My name is Najma Hasan and I am proud to be a student in the prestigious nursing program at Rowan-Cabarrus Community College. It is a challenging program, but I am working very hard. Today, I know my future is bright. But it didn't always look so bright. In fact, when I started out in this world, it didn't look very bright at all. I was born in 1989 in Somalia, a very dangerous country. The civil war was just beginning. I lost many family members, including my father, to the violence. Growing up, my mother feared for my safety. In 2007, as the oldest girl, I was chosen to leave the family – to find a better place for us, send home money, and eventually bring my family to safety. My mother literally sold everything she had to get me out. That might seem like the end of the journey - right? But it wasn't - as a refugee you can't come straight to the U.S. So, I spent five years in Thailand, working through the refugee status with the United Nations and waiting to be placed in a new country. Since Thailand does not recognize refugees, I was not allowed to work or go to school and there was constant fear of arrest by the immigration police. I lived in a small apartment with five other girls, volunteered at the refuge center, and waited. And waited. At the refugee center I met a wonderful woman named Becky. She lived in America - in North Carolina. She spent some time volunteering at the clinic and I helped interpret for her. We connected and stayed in touch.
Then, in November 2012, I was happy to learn I was being placed in America. In part, because USA is the land of opportunity - and because I knew Becky. Becky used to tell me that I should come live with her if I came to America. I didn't know she was truly serious until she contacted the state department and told them I could live with her. Becky has been an inspiration to me in so many ways, not only did she take me into her home – she truly has made me a part of her family. Becky is a caring, loving person. She also happens to be a nurse. I bet you can see where this is going. She loves being a nurse, and I knew I would, too. But that was also easier said than done. I had no high school diploma and obviously English wasn't my first language. I worried about how I would get into nursing school! I can tell you that I have worked very hard since arriving here in America. I earned my GED. And then I took the nursing entrance exams... Twice before I was able to earn the necessary scores. As you can imagine, the most important thing in my life, of course, is helping my family. People often tell me that I am very positive, considering all I have been through. But I am here and I am able to provide for my family with my part-time job and thanks to scholarships I have received through the Rowan-Cabarrus Community College Foundation.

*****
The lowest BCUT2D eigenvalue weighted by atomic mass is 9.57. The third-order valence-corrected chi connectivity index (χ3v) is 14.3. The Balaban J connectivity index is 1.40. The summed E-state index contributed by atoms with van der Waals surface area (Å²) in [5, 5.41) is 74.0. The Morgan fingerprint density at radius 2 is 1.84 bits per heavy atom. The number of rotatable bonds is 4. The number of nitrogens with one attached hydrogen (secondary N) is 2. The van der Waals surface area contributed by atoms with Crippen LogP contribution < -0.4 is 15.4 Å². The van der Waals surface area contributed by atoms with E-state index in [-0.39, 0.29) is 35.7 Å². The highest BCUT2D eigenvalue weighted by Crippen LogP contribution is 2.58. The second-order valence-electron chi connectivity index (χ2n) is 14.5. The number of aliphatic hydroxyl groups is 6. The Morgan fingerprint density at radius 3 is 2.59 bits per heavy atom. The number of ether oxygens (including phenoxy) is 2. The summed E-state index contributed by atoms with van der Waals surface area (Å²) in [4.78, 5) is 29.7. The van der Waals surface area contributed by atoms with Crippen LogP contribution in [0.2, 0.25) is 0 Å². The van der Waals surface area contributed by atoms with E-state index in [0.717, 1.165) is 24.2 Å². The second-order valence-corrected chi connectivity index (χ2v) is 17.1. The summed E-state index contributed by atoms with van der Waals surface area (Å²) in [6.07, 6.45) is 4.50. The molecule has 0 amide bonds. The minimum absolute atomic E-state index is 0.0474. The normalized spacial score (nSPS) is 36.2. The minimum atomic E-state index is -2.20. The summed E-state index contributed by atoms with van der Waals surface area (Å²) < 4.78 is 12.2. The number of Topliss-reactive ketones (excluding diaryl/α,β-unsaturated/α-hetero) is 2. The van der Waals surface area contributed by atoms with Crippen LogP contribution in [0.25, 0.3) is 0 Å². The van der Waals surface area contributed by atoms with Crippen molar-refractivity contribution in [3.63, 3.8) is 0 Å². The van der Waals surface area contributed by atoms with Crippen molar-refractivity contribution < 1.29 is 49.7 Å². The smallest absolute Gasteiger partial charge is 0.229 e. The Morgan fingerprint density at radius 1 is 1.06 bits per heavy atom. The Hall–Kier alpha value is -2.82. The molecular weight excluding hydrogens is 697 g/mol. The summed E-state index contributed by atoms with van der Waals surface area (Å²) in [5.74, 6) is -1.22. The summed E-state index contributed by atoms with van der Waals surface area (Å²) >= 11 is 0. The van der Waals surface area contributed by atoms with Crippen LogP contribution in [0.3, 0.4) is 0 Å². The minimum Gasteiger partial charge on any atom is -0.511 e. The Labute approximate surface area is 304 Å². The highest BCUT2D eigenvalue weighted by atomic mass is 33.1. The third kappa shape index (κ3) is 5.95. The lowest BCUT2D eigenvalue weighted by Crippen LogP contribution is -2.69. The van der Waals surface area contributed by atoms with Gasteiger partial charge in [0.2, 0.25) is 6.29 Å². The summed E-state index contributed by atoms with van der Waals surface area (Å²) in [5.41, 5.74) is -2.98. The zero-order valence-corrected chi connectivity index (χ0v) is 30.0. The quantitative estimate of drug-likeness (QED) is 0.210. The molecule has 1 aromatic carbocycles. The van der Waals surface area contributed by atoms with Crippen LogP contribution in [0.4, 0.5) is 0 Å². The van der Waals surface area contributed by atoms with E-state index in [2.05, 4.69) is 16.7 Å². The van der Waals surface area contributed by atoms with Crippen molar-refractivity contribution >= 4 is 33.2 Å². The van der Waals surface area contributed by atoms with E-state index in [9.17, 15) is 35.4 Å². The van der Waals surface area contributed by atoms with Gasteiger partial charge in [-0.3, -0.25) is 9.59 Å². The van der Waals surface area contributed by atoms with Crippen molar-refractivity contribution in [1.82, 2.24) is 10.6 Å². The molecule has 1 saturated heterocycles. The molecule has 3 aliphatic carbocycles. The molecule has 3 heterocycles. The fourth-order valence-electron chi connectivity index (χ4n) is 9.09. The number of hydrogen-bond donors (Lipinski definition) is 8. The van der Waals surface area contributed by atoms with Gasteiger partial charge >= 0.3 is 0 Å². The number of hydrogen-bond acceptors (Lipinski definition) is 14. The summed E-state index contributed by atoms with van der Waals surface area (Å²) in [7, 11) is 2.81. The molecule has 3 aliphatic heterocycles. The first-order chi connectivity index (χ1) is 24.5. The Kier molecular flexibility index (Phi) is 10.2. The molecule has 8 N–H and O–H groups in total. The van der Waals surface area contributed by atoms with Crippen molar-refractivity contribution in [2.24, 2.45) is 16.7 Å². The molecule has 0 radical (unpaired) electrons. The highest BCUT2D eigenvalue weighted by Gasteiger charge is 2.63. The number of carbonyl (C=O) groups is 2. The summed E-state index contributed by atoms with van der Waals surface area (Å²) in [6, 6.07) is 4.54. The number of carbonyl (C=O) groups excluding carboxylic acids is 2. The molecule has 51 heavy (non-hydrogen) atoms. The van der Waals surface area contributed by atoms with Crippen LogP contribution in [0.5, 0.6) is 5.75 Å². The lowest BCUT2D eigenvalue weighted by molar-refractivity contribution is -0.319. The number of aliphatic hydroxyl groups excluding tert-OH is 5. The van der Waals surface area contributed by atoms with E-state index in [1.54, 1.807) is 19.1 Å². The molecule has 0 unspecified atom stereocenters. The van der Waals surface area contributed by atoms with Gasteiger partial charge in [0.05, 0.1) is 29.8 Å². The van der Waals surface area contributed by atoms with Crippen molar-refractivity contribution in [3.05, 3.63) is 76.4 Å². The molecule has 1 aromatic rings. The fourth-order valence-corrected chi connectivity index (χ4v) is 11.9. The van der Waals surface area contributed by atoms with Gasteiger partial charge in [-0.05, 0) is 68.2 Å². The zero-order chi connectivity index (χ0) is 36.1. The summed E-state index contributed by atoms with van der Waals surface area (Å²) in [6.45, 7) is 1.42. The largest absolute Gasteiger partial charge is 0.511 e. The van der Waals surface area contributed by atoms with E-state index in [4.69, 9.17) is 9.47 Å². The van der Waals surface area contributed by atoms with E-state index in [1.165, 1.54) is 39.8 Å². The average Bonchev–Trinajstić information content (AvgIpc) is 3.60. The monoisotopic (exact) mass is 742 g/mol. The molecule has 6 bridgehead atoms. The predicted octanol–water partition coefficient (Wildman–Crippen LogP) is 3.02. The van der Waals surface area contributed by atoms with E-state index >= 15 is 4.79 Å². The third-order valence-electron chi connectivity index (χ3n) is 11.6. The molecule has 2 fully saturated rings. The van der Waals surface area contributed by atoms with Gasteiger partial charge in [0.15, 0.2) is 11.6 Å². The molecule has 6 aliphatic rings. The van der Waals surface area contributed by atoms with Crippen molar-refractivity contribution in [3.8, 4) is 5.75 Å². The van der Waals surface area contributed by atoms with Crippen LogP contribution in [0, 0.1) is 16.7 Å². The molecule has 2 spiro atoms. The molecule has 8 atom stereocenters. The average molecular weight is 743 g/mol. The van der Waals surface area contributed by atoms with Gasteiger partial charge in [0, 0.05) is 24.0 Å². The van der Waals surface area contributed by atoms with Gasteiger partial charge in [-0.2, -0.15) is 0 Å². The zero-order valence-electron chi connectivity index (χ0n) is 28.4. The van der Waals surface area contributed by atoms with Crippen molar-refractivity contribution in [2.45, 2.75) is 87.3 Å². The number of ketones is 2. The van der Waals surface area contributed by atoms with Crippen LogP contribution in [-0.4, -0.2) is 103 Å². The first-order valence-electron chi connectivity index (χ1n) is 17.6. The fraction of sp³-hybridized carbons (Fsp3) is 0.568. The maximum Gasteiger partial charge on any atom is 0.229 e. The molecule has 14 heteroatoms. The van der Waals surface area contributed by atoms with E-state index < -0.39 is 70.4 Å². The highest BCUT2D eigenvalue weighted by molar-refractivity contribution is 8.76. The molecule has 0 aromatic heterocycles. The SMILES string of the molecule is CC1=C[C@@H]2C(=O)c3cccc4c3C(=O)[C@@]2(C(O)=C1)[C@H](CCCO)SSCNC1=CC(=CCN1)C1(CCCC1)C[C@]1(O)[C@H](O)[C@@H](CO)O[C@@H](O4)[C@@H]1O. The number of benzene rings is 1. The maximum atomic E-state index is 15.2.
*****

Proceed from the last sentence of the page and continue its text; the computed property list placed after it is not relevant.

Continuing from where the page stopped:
Thanks to all of this support, I will graduate in May with my associate degree in nursing. It is also my hope that I will be able to eventually bring my family here, for that is my true goal.